According to Mary, choosing the right social channels for the campaign to live on was a key step — because pieces of their original strategy proved to be less effective than anticipated.
“You'd assume Snapchat would be a good platform for this type of campaign, but it was too hard for us because we couldn't moderate or track the conversations,” she said.
“People were creating content for us on Instagram, Snapchat, and Facebook, but we were actually able to intercept a lot of the conversations on Twitter,” Mary said. “We realized we were going to have to monitor and expand the campaign to cross platforms, rather than focus on one or two of them.”
Mary emphasized moderation throughout the campaign was critical, and it came with challenges.
Covering a topic like mental health required responsible and careful social marketing, Mary explained.
“Every time we posted on our channels for this campaign, we had to increase our social moderation,” she said. “And when one major influencer joined the campaign and used the hashtag, we moderated that through our social team and our agency.”
Typically, they would have planned responses prepared to answer comments, but throughout the #BeWell campaign, each response had to be personal.
“When you're having a mental health conversation, especially in a social space where it's visible to everybody, you can't just have canned responses,” Mary said. “It's truly a one to one conversation.”
In some cases they even had to help followers and direct them to a crisis line, where specially trained responders could take over the conversation. “When you do something like this, you're obligated to do it the right way,” she said.
The campaign, while unique, fit seamlessly into the health system's existing social media strategy, Mary said.
The goal of their social media strategy has always been to be accessible, authentic, and human.
This campaign not only helped educate the communities they serve, it also helped humanize the health system and open up more one-to-one conversations with their audience.
“The Well Being Trust is here to serve communities in need, and there's no better way to do that than on social,” she said. “Sometimes it's the only way to communicate with underserved communities.”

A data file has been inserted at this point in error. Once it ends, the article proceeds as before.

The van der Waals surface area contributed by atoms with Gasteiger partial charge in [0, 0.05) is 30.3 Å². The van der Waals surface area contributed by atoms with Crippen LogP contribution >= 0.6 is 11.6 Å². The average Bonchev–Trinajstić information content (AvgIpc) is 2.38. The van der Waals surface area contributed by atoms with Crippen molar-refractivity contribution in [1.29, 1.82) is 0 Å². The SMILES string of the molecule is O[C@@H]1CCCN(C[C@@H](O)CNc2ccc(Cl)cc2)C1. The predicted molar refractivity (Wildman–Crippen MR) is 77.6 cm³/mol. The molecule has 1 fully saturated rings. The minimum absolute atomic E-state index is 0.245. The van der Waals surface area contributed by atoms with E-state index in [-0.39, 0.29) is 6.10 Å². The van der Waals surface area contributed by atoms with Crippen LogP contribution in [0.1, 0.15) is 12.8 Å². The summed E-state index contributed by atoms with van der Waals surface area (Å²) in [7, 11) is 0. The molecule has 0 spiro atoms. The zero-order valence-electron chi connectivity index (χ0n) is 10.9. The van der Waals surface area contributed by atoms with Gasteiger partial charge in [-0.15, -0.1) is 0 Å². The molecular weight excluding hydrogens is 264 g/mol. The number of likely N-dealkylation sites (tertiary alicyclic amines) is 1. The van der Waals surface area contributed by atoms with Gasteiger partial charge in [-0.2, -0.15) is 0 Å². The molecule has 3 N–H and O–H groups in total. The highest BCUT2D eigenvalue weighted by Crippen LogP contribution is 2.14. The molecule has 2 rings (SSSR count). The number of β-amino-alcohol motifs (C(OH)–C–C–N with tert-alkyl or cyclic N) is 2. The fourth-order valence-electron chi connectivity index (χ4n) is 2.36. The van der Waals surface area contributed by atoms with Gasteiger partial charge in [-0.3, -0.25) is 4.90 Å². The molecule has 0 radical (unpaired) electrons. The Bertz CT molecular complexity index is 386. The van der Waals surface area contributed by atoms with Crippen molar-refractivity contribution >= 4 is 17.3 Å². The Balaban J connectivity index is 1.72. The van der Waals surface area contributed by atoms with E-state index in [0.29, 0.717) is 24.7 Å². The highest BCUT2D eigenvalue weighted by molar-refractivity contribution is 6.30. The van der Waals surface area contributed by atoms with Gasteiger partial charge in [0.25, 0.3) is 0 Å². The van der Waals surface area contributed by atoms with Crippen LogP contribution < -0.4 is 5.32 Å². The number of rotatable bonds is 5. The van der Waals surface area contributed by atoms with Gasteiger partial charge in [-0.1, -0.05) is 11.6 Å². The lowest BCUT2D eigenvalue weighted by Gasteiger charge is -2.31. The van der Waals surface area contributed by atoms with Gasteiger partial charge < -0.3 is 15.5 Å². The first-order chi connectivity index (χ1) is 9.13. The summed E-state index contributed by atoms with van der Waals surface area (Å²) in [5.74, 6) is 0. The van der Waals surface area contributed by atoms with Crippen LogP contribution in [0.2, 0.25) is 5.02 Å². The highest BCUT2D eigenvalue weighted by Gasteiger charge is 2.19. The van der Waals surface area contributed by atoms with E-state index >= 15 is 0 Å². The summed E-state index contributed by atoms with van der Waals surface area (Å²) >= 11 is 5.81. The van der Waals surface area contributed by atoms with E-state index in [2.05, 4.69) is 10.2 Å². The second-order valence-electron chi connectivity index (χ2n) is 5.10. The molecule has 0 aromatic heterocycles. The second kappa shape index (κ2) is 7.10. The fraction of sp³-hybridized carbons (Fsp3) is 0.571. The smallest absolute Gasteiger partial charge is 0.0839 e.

The mental health reduction program is divided into three phases, and the #BeWell campaign was the first phase.
#BeWell was focused on starting the conversation about different mental health issues, then phase two laid out the ways people could help one another and be educated on what causes mental health issues, and phase three will be about driving audiences to take action, Mary explained.
“That's where we'll encourage people to actually start making a real difference. We're creating a digital empowerment hub where we're giving kids the opportunity to visit the site and learn about mental health,” she said. “They can learn how to create a buddy table in the cafeteria, and parents can learn how to start a support group and talk to their kids about mental health topics. The best part is we're creating a virtual think-tank for kids to work together to create solutions that will work in all schools around the world.”
With a wide-reaching campaign like this, Mary suggested thinking big and being thorough.
In health care, she said, it's critical to have every element of a campaign vetted and signed off by clinicians.
“And moderation is key,” Mary said. “You have to be watching the conversation with a campaign of this size.”
Lastly, she said, you have to optimize, because things may seem great in concept, but may not play out the way you anticipated.
“Be prepared and test your creative, message, media partners, and influencers, and be willing to change. Take the data and understand where you can evolve,” she said. “And remember it's more than a campaign, it's a movement.”